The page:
Russian authorities urged people not to panic on Tuesday as the rouble fell to a new all-time low against the US dollar amid concerns about the effect of sanctions on the country’s economy.
The rouble fell about 1% to 38.71 per dollar, the weakest it has been since the currency was restructured in 1998.
Last week, the US and Europe introduced further sanctions against Russia for its actions in Ukraine.
“Don’t panic,” said deputy finance minister Alexei Moiseyev.
Last Updated at 17 Sep 2014, 04:36 GMT *Chart shows local time
Ordinary Russians are concerned the fall in the rouble could drive up the already high rate of inflation.
In early September annual inflation was 7.7% as the weaker rouble increased the cost of foreign imports and Moscow’s food import ban reduced competition.
The central bank aims to reduce inflation to 4.5% next year and Mr Moiseyev said authorities would act to curb any further increases.
Central bank steps in
His reassurance came as Russia’s central bank said on Tuesday that it would take action to boost liquidity in the banking sector.
The move aims to help the banks overcome their limited access to foreign capital due to the impact of sanctions.
“These operations are aimed at strengthening the capacity of credit institutions to manage their own short term currency liquidity,” the central bank said in a statement.
Former finance minister Alexei Kudrin had earlier warned that sanctions would have a material impact on the Russian economy.
“The sanctions that have been imposed are going to have an effect for the next one or two years because they have limited opportunities for investment in this uncertain environment,” he said, according to Interfax news agency.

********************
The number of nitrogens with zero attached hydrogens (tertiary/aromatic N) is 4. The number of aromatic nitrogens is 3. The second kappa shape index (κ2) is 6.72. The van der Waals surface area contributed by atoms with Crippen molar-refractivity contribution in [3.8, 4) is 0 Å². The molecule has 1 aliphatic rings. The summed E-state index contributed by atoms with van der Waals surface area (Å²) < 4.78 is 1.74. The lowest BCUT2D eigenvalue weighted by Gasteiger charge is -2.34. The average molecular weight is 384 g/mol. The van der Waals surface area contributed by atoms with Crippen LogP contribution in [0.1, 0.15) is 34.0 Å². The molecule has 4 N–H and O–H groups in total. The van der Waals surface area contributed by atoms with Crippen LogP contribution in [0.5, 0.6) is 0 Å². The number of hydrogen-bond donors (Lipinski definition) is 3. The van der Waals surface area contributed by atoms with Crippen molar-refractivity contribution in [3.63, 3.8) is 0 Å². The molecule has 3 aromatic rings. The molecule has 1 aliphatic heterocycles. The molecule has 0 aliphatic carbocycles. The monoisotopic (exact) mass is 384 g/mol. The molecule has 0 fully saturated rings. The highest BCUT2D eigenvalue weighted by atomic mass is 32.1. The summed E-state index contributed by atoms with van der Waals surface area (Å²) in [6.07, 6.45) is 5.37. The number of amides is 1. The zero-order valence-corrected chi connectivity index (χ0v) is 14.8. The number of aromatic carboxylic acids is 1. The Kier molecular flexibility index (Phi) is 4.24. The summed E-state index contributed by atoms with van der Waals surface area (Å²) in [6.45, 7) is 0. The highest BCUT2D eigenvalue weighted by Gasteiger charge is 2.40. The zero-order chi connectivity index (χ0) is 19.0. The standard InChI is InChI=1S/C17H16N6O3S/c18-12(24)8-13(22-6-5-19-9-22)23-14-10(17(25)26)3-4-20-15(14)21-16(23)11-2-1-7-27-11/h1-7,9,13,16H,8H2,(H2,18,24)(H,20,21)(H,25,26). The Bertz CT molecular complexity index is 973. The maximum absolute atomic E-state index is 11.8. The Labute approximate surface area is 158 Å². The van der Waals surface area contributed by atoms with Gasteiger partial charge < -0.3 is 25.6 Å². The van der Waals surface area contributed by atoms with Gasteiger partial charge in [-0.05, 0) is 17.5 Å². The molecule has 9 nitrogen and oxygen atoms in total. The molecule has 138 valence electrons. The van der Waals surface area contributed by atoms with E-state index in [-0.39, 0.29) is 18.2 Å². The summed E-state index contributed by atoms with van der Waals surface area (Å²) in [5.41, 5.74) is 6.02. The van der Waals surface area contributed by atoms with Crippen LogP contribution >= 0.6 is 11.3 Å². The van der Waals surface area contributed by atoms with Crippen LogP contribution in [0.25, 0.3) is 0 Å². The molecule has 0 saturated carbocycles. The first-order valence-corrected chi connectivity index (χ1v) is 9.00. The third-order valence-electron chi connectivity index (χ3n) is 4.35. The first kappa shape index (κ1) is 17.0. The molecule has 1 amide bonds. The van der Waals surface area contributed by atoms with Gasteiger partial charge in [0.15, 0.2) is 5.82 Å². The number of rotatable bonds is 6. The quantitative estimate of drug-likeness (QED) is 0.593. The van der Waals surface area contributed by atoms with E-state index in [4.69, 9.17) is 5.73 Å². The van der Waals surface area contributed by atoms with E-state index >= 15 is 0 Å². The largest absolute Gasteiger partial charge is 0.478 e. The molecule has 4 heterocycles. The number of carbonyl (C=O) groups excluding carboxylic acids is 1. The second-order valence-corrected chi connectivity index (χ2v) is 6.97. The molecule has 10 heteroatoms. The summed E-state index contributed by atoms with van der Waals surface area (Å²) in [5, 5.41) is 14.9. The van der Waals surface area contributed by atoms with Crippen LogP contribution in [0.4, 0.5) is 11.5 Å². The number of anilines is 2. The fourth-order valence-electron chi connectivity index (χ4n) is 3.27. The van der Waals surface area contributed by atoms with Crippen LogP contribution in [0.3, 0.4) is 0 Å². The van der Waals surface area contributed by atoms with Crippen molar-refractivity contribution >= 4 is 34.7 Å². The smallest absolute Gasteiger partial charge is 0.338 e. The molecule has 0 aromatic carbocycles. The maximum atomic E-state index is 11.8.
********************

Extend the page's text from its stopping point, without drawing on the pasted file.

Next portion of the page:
New sanctions imposed on Friday last week targeted Russia’s state finances, energy and arms sectors.
Russian state banks are now excluded from raising long-term capital in the European Union, export bans have been extended, while future EU-Russia arms deals are also banned.
The EU has also followed the US in targeting more individuals in President Putin’s inner circle, as well as some major companies.
The West accuses Russia of supporting Ukrainian pro-Russian rebels in their conflict with government forces. Russia denies any direct involvement.
Other factors have also affected the value of the rouble, including the fall in the price of oil and reduced support for the currency from the central bank.
“Oil and related products still account for nearly half of exports, meaning that lower prices translate into lower export revenues, which in turn puts pressure on the currency,” said Neil Shearing at Capital Economics.
Last month, Russia’s central bank said it would reduce its support for the rouble and allow the currency to trade within a wider band.